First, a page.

Singing lemurs sync up — until one goes solo

Indri lemurs sing together to protect territory, but soloing may help attract a mate

Indris are the only lemurs that sing — and whole groups typically sing in synchrony, starting their songs high and ending low.  

Giovanna Bonadonna/Univ. of Turin

Lemurs are a type of primate with huge eyes and a long tail. They live on Madagascar, an island country that sits off the East Coast of Africa. One species — the Indri indri  — sings. Or, at least, it kind of honks and howls and roars. Very distant relatives of humans, the indris usually sing in a chorus. But new research shows that young males crave the spotlight. Not content to be background singers, they want to solo. If One Direction were made of indris, the young males would be Zayn Malik.

Indris (IN-drees) are critically endangered. They’re the only singing lemur species, and their songs fill the dense rainforests of Madagascar. Their voices sound a bit like someone learning to play the clarinet. They begin each song with a roar, which then slowly descends into long howls with distinct phrases.

GOING SOLO Watch an indri lemur singing in a forest in Madagascar. Giovanna Bonadonna, Univ. of Turin

These lemurs sing in group choirs. They use their songs to tell others that this spot of the forest is occupied. It’s the way they defend their territory from other groups. Each choir is made up of male and female indris that are at least 2 years old. But just two singers in each chorus, one male and one female, are old enough to reproduce. And within these groups, there’s some variety among the individual singers.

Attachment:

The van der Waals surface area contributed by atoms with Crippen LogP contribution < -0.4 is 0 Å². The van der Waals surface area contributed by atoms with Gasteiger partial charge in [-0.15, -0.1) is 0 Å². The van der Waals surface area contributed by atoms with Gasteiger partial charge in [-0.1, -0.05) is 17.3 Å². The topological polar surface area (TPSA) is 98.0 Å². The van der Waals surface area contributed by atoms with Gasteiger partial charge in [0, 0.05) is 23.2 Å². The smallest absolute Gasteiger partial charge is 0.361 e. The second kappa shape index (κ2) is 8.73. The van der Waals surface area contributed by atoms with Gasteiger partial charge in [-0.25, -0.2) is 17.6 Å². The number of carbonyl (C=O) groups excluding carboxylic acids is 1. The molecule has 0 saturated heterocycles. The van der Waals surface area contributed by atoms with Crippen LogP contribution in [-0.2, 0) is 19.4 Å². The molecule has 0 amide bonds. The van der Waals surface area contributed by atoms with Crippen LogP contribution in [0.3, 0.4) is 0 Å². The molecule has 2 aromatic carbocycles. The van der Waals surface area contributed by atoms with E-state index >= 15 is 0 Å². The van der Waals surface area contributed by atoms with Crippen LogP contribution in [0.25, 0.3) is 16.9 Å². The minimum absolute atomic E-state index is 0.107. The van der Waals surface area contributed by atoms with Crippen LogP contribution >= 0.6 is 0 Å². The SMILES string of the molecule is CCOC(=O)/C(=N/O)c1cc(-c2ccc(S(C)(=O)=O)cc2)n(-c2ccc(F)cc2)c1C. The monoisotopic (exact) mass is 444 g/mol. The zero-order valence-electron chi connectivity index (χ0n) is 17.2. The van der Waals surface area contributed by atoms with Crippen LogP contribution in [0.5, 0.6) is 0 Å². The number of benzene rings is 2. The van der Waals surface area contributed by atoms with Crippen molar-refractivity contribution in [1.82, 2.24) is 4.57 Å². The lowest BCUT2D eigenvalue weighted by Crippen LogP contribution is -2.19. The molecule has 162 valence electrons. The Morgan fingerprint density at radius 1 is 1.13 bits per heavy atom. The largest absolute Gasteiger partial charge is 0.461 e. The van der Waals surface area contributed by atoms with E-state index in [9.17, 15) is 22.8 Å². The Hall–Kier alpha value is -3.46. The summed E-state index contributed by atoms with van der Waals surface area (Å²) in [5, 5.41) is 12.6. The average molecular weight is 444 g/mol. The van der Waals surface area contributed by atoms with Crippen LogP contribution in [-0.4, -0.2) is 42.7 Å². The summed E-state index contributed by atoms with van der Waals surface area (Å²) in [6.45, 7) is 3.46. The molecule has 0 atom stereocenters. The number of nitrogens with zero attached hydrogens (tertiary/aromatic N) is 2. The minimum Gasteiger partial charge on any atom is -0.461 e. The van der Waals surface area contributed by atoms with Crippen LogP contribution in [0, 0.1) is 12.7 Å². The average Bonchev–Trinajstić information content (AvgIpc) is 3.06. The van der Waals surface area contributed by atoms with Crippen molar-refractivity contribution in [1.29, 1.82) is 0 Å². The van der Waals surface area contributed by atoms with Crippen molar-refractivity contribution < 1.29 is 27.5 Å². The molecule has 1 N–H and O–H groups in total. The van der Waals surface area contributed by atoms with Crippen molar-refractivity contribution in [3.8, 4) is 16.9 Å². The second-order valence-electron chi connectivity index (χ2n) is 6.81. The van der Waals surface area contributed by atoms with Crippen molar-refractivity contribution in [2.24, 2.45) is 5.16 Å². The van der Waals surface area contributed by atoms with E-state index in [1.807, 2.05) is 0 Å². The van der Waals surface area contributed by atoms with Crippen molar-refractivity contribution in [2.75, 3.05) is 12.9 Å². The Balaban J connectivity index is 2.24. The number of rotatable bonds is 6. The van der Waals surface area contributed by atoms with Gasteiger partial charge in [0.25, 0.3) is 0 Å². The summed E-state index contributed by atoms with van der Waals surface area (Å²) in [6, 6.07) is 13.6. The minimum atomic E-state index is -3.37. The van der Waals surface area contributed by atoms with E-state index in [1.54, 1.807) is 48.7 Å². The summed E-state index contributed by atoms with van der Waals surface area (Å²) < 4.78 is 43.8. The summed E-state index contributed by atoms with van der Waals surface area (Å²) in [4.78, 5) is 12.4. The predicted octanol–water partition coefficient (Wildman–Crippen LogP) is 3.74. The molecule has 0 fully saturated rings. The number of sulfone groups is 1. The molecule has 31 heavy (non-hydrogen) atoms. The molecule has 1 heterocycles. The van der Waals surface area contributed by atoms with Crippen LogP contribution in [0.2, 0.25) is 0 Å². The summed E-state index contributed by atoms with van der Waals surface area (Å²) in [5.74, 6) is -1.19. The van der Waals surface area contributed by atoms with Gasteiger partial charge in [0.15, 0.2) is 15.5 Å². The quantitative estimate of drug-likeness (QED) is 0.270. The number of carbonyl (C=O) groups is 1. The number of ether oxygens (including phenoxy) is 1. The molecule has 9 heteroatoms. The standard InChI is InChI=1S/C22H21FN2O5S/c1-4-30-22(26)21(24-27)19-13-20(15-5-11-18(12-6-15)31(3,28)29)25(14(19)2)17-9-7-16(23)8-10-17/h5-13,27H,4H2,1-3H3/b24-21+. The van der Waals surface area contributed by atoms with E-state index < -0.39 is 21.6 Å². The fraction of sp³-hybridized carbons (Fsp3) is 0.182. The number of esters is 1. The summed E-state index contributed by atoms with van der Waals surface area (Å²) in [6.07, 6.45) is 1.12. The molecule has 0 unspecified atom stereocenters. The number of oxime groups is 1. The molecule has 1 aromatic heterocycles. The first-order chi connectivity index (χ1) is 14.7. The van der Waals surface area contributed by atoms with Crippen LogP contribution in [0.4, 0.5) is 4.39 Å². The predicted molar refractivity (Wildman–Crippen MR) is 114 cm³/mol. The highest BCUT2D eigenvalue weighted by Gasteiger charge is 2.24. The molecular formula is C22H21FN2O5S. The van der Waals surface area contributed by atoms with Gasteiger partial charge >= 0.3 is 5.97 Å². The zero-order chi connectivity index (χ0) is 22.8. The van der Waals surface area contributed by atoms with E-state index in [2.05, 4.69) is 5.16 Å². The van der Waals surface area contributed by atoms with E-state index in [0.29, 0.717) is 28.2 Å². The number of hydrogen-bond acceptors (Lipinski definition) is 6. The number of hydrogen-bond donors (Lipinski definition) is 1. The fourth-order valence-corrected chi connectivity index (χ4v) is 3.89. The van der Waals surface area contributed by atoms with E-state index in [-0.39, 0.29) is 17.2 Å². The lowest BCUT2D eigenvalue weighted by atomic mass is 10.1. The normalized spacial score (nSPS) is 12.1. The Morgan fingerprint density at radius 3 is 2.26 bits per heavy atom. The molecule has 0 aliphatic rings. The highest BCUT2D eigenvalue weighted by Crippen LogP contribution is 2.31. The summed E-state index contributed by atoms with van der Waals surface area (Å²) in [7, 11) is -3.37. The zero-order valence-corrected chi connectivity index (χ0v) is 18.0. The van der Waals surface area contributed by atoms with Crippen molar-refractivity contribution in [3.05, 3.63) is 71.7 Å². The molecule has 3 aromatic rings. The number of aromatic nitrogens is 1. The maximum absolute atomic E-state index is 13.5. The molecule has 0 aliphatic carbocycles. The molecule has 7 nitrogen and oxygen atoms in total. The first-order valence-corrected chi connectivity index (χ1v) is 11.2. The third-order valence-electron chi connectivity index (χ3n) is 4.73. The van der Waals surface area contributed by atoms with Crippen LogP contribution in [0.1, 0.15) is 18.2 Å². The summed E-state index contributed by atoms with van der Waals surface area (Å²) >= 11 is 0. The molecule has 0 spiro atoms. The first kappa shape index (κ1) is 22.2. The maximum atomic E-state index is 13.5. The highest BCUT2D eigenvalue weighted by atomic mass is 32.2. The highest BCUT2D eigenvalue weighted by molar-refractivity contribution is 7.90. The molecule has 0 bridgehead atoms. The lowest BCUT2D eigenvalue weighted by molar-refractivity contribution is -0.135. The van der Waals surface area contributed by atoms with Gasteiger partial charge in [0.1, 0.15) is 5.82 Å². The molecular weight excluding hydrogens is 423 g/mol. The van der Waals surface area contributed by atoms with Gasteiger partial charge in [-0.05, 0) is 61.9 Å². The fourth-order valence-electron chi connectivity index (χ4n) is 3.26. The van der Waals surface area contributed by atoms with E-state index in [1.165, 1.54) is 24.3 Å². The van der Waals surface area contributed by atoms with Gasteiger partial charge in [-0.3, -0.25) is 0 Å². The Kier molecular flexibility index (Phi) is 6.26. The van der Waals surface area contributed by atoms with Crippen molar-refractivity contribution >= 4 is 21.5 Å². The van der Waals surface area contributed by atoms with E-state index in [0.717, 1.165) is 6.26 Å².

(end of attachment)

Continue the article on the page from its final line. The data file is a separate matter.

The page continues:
And that’s what Marco Gamba wanted to investigate. He’s a zoologist at the University of Turin in Italy.

Gamba and his team listened to 496 indri songs. These had been recorded in Madagascar’s forests over a 10-year period. The researchers didn’t think they’d find much difference among those tunes. But they soon discovered that males and females sing in different pitches at different times. They also found that the choirs sing in a coordinated way. When one indri starts to croon, the others join in. They also match the first’s rhythm. And songs typically start on a high note and then descend.

Gamba’s group published the results in the June 14 Frontiers in Neuroscience.

One possible reason for lemurs to synchronize their tunes is that group songs will be louder. That would help indris’ more strongly mark and defend their territory, the researchers suggest.

But young males, they found, take exception to the normal group rules. They tend to sing out of sync from the others. The scientists now propose that those young males are going solo to stand out. And singing out of sync like this may help them both attract a mate and advertise their strength. Just like Zayn Malik.

Helen Thompson is the associate digital editor. She has undergraduate degrees in biology and English from Trinity University and a master’s degree in science writing from Johns Hopkins University.

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